STATEMENT OF SENATOR GEORGE V. VOINOVICH
ENVIRONMENT AND PUBLIC WORKS COMMITTEE
PROJECT DELIVERY AND ENVIRONMENTAL STEWARDSHIP
SEPTEMBER 19, 2002
Thank you, Mr. Chairman, for conducting this hearing on project delivery and environmental stewardship. I have a unique perspective on this important issue due to my background as a former governor and mayor. In particular, as Governor, I witnessed first-hand the frustration of many state agencies because they were required to complete a myriad of federally-required tasks on every project they initiated.
My experience with this process led me to hold two hearings on project delivery and streamlining when I was Chairman of the Subcommittee on Transportation and Infrastructure. Now, as the current ranking member of the Clean Air Subcommittee, which has jurisdiction over NEPA, I am concerned that the amount of time it takes to develop and complete large construction projects has gotten even worse. Ten years ago, one Ohio group produced a chart entitled “So You Want to Build a Highway?” that showed an “eight-year hitch” required to develop a road project – and that’s before construction even begins.
On average, major transportation projects now take 13 years or more to get through the planning process, environmental reviews, design, and right-of-way acquisition. On those major projects, development of an Environmental Impact Statement (EIS) takes, on average, more than five years to complete. Surely, there is room for improvement.
Environmental review is good public policy, and I know there are more efficient ways to ensure adequate and timely delivery of construction projects and still carefully assess environmental concerns.
As Chairman of the National Governors Association, I was involved in negotiating TEA-21 and lobbying for a streamlined project delivery process. Congress recognized the states’ frustration and enacted an environmental streamlining provision in TEA-21.
After arriving in the Senate in 1999, I called two Subcommittee hearings on implementation of environmental streamlining as contained in Section 1309 of TEA-21. At those hearings, I stressed the importance of implementing Section 1309 in a way that will streamline and expedite, not complicate the process of delivering transportation projects.
A year after these hearings and nearly two years after the passage of TEA-21, the Department of Transportation finally published it proposed regulations for the implementation of Section 1309 in May 2000. Many of us were disappointed with the length of time it took to develop these rules and with their content.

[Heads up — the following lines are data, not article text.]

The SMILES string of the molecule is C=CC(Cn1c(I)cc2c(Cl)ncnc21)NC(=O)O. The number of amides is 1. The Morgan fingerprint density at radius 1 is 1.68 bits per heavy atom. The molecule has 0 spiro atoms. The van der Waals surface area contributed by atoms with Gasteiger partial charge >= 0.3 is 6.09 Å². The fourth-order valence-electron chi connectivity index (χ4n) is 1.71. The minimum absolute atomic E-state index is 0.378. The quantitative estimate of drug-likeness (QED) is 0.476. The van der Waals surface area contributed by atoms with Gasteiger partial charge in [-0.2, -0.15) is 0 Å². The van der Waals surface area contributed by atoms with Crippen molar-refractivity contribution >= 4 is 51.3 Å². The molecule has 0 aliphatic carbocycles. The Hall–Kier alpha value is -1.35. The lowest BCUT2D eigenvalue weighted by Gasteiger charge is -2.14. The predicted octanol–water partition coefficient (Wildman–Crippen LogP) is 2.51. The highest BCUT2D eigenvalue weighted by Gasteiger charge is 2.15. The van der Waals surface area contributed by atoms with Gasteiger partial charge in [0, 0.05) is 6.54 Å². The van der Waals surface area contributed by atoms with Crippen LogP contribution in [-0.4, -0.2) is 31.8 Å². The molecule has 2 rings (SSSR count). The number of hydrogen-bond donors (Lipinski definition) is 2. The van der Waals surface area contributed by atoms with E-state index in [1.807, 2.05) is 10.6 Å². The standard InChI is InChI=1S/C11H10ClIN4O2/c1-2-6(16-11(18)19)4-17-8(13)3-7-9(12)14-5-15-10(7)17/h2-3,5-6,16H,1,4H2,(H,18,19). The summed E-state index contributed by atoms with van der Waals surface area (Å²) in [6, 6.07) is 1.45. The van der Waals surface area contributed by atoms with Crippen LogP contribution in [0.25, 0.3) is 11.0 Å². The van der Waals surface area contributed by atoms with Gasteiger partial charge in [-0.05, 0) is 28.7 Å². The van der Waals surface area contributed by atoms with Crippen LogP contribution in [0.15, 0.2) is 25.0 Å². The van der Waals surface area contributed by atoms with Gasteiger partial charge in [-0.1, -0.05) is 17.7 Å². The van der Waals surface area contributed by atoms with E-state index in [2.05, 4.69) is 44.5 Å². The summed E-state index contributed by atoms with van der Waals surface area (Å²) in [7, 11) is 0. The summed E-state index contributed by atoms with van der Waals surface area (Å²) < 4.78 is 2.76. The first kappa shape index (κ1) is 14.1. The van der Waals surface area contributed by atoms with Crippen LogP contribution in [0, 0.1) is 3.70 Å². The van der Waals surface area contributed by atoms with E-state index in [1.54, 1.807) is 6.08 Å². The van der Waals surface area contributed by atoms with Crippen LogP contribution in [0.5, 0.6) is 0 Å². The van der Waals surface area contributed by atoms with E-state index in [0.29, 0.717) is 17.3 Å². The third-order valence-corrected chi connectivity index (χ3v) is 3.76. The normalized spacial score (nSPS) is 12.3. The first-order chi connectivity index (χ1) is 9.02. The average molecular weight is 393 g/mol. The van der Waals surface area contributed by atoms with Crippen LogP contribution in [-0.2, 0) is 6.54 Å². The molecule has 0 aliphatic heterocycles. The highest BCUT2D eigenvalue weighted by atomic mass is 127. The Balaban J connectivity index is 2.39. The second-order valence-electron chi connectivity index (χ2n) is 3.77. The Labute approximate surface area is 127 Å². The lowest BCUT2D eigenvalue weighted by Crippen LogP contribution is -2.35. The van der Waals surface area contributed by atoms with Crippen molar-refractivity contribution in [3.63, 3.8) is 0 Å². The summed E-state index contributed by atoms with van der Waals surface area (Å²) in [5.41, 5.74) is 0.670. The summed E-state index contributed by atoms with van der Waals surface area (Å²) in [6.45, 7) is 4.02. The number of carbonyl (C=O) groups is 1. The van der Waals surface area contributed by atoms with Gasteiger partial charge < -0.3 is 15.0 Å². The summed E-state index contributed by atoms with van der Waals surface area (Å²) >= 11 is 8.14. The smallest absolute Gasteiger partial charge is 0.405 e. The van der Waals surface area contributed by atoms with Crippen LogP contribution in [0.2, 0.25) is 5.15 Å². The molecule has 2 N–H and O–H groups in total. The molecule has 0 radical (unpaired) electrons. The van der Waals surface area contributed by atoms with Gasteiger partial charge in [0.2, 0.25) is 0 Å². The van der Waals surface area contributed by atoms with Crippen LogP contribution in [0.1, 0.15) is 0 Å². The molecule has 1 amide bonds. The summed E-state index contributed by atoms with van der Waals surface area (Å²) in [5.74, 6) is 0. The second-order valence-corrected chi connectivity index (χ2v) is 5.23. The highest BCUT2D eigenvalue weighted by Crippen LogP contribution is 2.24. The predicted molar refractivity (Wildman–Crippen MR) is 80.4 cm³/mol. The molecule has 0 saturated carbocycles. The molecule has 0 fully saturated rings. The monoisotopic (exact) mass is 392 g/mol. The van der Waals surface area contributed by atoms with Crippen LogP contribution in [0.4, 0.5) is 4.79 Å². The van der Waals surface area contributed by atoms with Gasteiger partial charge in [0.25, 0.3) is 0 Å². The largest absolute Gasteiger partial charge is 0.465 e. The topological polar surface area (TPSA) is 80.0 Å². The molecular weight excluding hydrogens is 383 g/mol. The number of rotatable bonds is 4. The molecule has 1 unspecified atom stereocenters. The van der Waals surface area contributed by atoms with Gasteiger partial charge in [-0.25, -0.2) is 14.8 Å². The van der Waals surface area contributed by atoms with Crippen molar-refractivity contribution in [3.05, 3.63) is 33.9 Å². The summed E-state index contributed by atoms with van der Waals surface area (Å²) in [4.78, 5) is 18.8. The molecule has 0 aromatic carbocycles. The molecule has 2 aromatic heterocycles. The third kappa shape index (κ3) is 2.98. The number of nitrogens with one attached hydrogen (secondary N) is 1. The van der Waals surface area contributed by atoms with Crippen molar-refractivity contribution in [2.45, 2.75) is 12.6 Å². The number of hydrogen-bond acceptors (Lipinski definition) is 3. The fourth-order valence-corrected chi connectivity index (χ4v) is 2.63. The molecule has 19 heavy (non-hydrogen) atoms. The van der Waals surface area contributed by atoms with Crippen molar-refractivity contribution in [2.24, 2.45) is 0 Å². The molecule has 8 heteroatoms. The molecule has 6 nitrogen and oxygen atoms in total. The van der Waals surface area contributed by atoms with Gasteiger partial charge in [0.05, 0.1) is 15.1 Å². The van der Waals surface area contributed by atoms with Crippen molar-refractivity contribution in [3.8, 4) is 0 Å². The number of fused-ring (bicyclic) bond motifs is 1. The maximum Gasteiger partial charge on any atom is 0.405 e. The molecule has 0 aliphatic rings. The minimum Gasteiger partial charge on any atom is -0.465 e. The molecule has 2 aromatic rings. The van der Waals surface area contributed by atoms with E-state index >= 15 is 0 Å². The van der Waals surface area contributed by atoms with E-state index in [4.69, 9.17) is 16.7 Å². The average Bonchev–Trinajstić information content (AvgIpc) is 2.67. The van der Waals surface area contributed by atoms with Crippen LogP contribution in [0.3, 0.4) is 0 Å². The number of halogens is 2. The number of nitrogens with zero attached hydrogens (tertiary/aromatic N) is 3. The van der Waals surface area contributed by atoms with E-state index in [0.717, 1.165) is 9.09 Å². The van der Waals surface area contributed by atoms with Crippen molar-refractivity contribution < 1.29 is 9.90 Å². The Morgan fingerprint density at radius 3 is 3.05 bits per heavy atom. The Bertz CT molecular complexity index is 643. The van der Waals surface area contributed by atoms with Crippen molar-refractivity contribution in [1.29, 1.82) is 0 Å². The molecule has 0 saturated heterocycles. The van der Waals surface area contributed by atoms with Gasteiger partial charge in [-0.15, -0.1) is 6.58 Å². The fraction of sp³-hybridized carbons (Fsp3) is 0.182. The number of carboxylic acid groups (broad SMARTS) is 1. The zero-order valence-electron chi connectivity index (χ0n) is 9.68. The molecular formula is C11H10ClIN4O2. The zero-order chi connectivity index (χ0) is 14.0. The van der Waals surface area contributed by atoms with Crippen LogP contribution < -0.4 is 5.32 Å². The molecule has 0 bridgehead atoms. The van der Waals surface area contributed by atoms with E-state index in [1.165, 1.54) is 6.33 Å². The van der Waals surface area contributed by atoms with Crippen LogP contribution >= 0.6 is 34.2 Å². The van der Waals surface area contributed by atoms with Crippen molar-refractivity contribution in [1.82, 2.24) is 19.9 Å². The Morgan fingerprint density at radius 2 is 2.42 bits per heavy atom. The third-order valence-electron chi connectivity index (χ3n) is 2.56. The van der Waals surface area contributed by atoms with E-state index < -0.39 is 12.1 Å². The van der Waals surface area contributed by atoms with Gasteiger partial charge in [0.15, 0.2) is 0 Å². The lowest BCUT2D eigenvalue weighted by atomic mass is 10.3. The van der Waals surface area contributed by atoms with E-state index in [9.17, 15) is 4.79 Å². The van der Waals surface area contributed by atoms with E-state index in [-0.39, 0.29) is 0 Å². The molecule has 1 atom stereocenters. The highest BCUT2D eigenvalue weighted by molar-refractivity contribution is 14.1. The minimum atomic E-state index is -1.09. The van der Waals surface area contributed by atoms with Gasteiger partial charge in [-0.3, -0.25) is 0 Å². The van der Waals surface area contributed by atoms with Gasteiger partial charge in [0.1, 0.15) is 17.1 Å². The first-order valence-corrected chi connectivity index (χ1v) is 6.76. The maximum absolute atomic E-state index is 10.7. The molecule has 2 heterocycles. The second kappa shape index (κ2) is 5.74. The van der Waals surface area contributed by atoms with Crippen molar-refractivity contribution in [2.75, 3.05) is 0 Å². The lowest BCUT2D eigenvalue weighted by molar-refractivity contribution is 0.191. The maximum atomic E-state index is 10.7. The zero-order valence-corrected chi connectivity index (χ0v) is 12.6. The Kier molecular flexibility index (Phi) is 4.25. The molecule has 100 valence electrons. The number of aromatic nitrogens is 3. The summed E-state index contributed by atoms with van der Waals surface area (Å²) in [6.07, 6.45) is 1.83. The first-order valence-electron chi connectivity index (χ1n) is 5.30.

Unfortunately, the proposed rules were inconsistent with Congressional intent and would have done little, if anything, to streamline and expedite the states’ ability to meet their transportation needs. In fact, the American Association of State and Highway Transportation Officials, representing our customers – the state departments of transportation – and said that the proposal was “completely at odds” with Congressional intent.
Other groups, such as the Association of Metropolitan Planning Organizations, American Society of Civil Engineers, and the American Road and Transportation Builders Association all requested that the proposed rules be substantially rewritten. They were really a great disappointment. That is why I joined Senator Smith to introduce a bill in October 2000 that would have required the administration to revise and re-propose the rules.
Mr. Chairman, we are about to enter the last year of TEA-21, and we still do not have rules to implement the environmental streamlining provision of the law. I regret that we may have wasted an opportunity to realize the benefits of an expedited environmental review process that we envisioned five years ago.
Meeting our nation’s transportation needs is too important for us to wait until the next highway authorization bill before we get serious about streamlining. That is why we should do whatever is humanly possible to implement the environmental streamlining provision of TEA-21. Otherwise, I believe we will end up waiting several more years before we can see any substantial progress in reducing unnecessary delays on transportation projects.
In 1999, the Federal Highway Administration signed a Memorandum of Understanding with six other federal agencies and established a pilot program on environmental streamlining. I am eager to hear from the Department of Transportation as to whether the MOU or the pilot program has had an impact on reducing project delays. Most importantly, I would like to know why the Department has not issued a new rule on environmental streamlining and whether it intends to do so before TEA-21 expires next year.
However, last night the President did announce an Executive Order on Environmental Stewardship and Transportation Infrastructure Project Reviews. Although it’s not a new rule, I appreciate the Administration’s recognition of the continued importance of environmental streamlining to improving our nation’s transportation system. I look forward to hearing from today’s witnesses about this Executive Order and how effective it may be in improving project delivery.
Again, thank you, Mr. Chairman, for holding this hearing. I join you in welcoming each of the witnesses who have come to testify. I look forward to their testimony and to their answers to any questions that may follow.